Comoros Crash: Update

Posted by: Loren Coleman on July 15th, 2009


From media reports reaching me, the Yemenia airliner which crashed on Tuesday, June 30, 2009, off Comoros had 153 on board. As of July 15th, no information has surfaced that anyone on board was associated with coelacanth research.

Reports said at the time that the flight contained 66 French citizens and that most of the other passengers were from Comoros. Only one survivor, 14-year-old Bahia Bakari was found alive. She clung to wreckage for 13 hours before being rescued. Her family had taken the flight, on their way from France, coming to Comoros for vacation.

The passengers on the downed plane, an aging Airbus 310, were flying the last leg of a journey from Paris and Marseille to Comoros, with a stop in Yemen to change planes. Most on board were from Comoros, plus the French citizens. Severe turbulence was believed to be a factor in the crash, Yemen’s embassy in Washington said.

“The tragedy prompted an outcry in Comoros, where residents have long complained of a lack of seatbelts on Yemenia flights and planes so overcrowded that passengers had to stand in the aisles,” reported News 24.

Miniopterus aelleni Photo: Manuel Ruedi, Muséum de Genève.

As mentioned here recently, a new small bat has been discovered in the Comoros islands.


Also, most famously, Comoros, an archipelago of three main islands 2900 km south of Yemen, between Africa’s southeastern coast and the island of Madagascar, is the source of the 1938 discovery of the coelacanth.

If anyone has any word of anyone on board linked to coelacanth research and the Comoran conservation effort, please contact Cryptomundo.

A few months ago, I wrote of how The Daily Mail had published an article about the improbable existence of a “coelacanth curse.”

The end of this story has yet to be told. Stay tuned for further updates on the passenger list, when details become available.

Thank You.

Loren Coleman About Loren Coleman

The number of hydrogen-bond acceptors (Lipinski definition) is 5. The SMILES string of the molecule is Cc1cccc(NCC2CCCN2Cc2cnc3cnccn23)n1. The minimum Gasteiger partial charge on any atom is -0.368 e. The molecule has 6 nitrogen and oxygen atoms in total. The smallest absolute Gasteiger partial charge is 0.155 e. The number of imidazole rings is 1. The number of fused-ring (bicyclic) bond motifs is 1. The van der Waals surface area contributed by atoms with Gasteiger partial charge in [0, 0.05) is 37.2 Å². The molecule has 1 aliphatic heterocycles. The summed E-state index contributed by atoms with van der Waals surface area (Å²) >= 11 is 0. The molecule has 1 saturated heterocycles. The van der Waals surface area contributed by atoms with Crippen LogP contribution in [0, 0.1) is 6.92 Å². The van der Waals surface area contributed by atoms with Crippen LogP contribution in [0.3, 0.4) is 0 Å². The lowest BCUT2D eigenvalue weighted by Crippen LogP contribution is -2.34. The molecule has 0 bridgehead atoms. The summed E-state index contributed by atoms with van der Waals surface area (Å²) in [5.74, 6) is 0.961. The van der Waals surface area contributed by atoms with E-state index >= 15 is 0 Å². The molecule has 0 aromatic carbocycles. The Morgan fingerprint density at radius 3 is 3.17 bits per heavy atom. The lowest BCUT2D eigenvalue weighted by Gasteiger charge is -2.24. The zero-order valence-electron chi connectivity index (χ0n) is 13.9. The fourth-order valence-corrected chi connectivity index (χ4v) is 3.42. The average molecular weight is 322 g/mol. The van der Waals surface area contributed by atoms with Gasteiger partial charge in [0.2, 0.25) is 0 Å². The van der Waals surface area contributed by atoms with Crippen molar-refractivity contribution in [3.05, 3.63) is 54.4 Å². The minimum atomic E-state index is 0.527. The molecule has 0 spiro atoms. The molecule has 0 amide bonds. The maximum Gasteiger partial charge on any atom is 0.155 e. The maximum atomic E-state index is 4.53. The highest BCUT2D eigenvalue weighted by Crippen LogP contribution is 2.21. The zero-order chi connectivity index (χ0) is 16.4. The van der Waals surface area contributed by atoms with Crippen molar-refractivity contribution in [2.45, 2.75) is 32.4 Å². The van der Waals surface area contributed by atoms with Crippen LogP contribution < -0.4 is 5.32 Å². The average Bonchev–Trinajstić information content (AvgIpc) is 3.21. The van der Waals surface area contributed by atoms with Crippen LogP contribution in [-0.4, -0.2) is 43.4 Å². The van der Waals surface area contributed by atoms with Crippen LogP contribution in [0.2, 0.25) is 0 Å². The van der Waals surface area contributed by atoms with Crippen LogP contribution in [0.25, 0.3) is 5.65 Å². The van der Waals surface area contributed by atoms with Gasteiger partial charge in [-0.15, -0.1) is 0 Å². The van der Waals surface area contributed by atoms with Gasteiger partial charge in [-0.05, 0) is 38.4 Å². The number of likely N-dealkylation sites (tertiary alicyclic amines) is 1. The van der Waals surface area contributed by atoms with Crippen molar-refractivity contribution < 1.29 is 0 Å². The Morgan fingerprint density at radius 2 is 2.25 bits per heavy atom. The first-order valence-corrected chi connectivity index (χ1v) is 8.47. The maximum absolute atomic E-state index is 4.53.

Loren Coleman is one of the world’s leading cryptozoologists, some say “the” leading living cryptozoologist. Certainly, he is acknowledged as the current living American researcher and writer who has most popularized cryptozoology in the late 20th and early 21st centuries. Starting his fieldwork and investigations in 1960, after traveling and trekking extensively in pursuit of cryptozoological mysteries, Coleman began writing to share his experiences in 1969. An honorary member of Ivan T. Sanderson’s Society for the Investigation of the Unexplained in the 1970s, Coleman has been bestowed with similar honorary memberships of the North Idaho College Cryptozoology Club in 1983, and in subsequent years, that of the British Columbia Scientific Cryptozoology Club, CryptoSafari International, and other international organizations. He was also a Life Member and Benefactor of the International Society of Cryptozoology (now-defunct). Loren Coleman’s daily blog, as a member of the Cryptomundo Team, served as an ongoing avenue of communication for the ever-growing body of cryptozoo news from 2005 through 2013. He returned as an infrequent contributor beginning Halloween week of 2015. Coleman is the founder in 2003, and current director of the International Cryptozoology Museum in Portland, Maine.

2 Responses to “Comoros Crash: Update”

  1. Rogutaan responds:

    The coelacanth is one of the reasons I’m studying Marine Biology. Honestly I don’t want to tempt fate by testing the coelacanth curse however.

    Hopefully this tradgedy was just a coincidence that it happened in Comoros. Reading the other post, the curse doesn’t seem to take out innocent bystanders, so I’m thinking no one related to coelacanth research was onboard.

  2. sasquatch responds:

    Hey, did you guys ever see Monster On The Campus? It’s 50’s Sci-Fi, where a science professor gets infected by coelacanth blood and becomes a murderous caveman thing; a dog and a dragon fly also get infected.

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